While the White House battles Congress over everything from the budget to ObamaCare, a potentially seismic shake-up is happening in America's relationship with some of its most-longstanding allies.
For weeks now, a damaging trickle of once-secret information about the National Security Agency's spying abroad has outraged U.S. partners. France is the latest to formally protest over its citizens' alleged treatment at the hands of NSA analysts.
But new reports are also emerging about a decision by Saudi Arabian officials to distance themselves from Washington. The Wall Street Journal reported overnight that Saudi Arabia's intelligence chief told European diplomats that the country will pull back on its cooperation with the U.S. on arming and training Syrian rebels.
The statement comes after Saudi Arabia, in a surprise move, on Friday renounced its seat on the U.N. Security Council. The delegation cited dismay with the Security Council's lack of action toward Syria, but Prince Bandar Bin Sultan al-Saud allegedly told western diplomats that "this was a message for the U.S."
Prince Bandar is a longtime ally of successive U.S. administrations. He was said to have earned the nickname "Bandar Bush" due to his close relationship with George W. Bush.
Despite Saudi Arabia's widely condemned human rights record, the country is still considered a vital ally in a volatile region, and a counterweight to Iran -- Saudi Arabia's historical enemy.
The Saudi pull-back reportedly is tied to disappointment over the U.S. decision not to proceed with a strike on the Assad regime in Syria, as well as a possible softening of the relationship between Washington and Tehran.
Fox News Middle East analyst Walid Phares said Tuesday that Saudi Arabia is not alone.
"Jordan is in the same view. Kuwait, Bahrain, the U.A.E.," he told Fox News. "What we see forming is a bloc of former Arab allies or of Arab allies who are not very happy."
Secretary of State John Kerry met with the Saudi foreign minister on Monday in Paris, and according to the Journal urged the country to reconsider its U.N. decision. It is unclear whether Prince Bandar's comments reflect the view of the rest of the monarchy.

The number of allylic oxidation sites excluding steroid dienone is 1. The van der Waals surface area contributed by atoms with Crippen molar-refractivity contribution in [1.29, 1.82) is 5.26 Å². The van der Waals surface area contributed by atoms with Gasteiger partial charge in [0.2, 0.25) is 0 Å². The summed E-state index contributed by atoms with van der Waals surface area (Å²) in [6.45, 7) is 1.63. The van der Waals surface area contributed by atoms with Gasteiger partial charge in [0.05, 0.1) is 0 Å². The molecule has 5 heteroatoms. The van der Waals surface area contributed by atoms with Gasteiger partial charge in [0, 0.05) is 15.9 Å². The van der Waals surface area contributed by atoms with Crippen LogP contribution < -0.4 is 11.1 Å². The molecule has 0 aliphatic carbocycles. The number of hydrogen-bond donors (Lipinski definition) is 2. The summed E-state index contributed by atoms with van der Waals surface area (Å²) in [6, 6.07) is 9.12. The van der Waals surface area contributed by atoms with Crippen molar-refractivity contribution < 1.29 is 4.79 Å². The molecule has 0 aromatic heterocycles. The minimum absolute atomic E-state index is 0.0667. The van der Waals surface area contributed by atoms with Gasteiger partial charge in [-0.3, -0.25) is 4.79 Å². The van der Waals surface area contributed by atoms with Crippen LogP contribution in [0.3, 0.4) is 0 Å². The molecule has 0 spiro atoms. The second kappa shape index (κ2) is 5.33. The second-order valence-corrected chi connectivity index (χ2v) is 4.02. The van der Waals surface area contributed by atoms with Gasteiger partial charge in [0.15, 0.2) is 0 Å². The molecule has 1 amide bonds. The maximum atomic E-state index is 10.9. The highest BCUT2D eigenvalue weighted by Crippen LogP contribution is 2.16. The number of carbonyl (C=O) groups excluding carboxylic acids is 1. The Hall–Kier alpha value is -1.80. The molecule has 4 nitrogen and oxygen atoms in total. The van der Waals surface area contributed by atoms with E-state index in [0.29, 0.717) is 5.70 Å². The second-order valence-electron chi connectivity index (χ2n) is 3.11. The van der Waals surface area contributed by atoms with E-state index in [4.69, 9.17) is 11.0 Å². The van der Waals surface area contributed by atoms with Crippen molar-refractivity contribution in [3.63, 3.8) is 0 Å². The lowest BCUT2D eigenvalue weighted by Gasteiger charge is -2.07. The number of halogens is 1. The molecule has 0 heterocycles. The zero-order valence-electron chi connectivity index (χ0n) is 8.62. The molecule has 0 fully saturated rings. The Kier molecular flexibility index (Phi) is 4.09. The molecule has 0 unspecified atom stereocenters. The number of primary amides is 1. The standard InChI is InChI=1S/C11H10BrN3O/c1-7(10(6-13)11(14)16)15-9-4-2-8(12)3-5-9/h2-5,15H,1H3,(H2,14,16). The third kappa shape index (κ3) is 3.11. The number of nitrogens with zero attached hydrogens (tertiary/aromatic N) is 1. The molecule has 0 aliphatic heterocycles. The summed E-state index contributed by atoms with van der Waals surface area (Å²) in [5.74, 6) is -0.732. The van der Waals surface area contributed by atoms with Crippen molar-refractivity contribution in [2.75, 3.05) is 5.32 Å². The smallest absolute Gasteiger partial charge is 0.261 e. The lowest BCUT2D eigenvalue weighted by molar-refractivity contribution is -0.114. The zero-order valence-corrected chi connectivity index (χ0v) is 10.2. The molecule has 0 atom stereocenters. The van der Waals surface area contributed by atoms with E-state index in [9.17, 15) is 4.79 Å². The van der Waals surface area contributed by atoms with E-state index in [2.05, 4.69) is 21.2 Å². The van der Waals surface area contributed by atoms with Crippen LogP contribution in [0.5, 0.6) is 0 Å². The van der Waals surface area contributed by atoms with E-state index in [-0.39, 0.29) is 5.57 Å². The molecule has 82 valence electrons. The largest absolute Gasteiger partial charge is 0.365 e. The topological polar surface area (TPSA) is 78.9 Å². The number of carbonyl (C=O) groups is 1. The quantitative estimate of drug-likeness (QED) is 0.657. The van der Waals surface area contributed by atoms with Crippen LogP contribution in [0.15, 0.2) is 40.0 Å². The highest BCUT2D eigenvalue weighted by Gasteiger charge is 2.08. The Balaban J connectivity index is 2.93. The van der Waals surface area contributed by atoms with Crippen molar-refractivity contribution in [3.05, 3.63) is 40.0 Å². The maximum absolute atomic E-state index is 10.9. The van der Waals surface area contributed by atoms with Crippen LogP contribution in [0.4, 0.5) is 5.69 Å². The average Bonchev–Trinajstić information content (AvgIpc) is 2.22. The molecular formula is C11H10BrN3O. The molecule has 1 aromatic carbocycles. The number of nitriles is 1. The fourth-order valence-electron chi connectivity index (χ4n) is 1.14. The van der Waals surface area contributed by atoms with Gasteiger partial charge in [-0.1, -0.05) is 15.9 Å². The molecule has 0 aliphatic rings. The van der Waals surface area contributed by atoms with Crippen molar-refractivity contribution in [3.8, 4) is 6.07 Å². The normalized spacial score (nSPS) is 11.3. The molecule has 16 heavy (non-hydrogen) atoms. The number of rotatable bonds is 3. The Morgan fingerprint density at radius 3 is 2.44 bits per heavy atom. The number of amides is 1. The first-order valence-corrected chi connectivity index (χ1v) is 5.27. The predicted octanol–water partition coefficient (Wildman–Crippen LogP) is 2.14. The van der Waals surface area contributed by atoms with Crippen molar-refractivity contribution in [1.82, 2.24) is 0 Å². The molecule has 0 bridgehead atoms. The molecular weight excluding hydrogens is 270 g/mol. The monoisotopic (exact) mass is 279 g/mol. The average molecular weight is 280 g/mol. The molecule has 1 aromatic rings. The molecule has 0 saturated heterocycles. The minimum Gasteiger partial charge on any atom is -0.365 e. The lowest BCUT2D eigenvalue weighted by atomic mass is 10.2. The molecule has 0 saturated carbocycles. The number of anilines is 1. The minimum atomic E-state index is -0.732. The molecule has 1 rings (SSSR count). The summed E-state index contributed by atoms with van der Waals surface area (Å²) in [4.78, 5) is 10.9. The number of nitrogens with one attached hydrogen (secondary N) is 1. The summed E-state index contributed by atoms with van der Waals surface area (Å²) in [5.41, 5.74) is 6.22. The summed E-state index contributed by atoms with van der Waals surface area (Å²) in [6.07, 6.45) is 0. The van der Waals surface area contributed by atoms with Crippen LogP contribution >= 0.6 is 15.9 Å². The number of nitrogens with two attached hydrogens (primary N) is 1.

Meanwhile, the Obama administration is trying to quell the outrage among European partners over its NSA practices.
The French publication Le Monde published a bombshell report on Monday detailing how the NSA gathered more than 70 million French phone records over a month period. Some conversations reportedly were recorded.
The French government summoned the U.S. ambassador for an explanation, as Kerry was visiting Paris. President Obama also called French President Francois Hollande to discuss the leaks about NSA activities.
A statement from the White House said some of those reports "have distorted our activities" while some have raised "legitimate questions for our friends and allies about how these capabilities are employed."
The Cato Institute's Christopher Preble told FoxNews.com that the U.S. risks losing cooperation from these countries if the government does not address these concerns.
"I think there's going to be enormous pressure on the United States to come clean," he said, describing the reported activities in France as "wholesale violations of privacy."
Preble, though, cast a skeptical eye toward Saudi Arabia's reported concerns. He noted that their decision not to take a seat on the Security Council could have just as easily been a protest against China and Russia, which for a long time actively blocked intervention in Syria.
As for Saudi Arabia's alliance with the U.S., he said: "What's their alternative?"
James Carafano, foreign policy analyst with The Heritage Foundation, said that while the tensions overseas may not represent a drastic shift, "real cracks" are showing.
"This notion of 'don't worry, they'll always be with us,' that may not necessarily always be true," he said.
On the NSA front, State Department spokeswoman Marie Harf noted Monday that the Obama administration is formally reviewing its intelligence-gathering activities, while also reassuring other countries "that we take their concerns seriously."
She stressed that the intelligence is collected to protect allies' citizens as well.
"People understand the value of intelligence gathering around the world, right? It's where the balance lies between privacy and security, and those are the conversations we're having right now," she said.
France is one of America's oldest allies, and U.S. officials are keen to ease the tension over U.S. spying. Flare-ups with other countries have been quick and harsh.
Brazilian President Dilma Rousseff nixed a state visit to Washington following reports that the U.S. was tapping into Brazilian communications and networks.
Germany and Mexico have also voiced serious concern about U.S. surveillance. A new report in the German magazine Der Spiegel said a division of the NSA once gained access to former Mexican President Felipe Calderon's email account.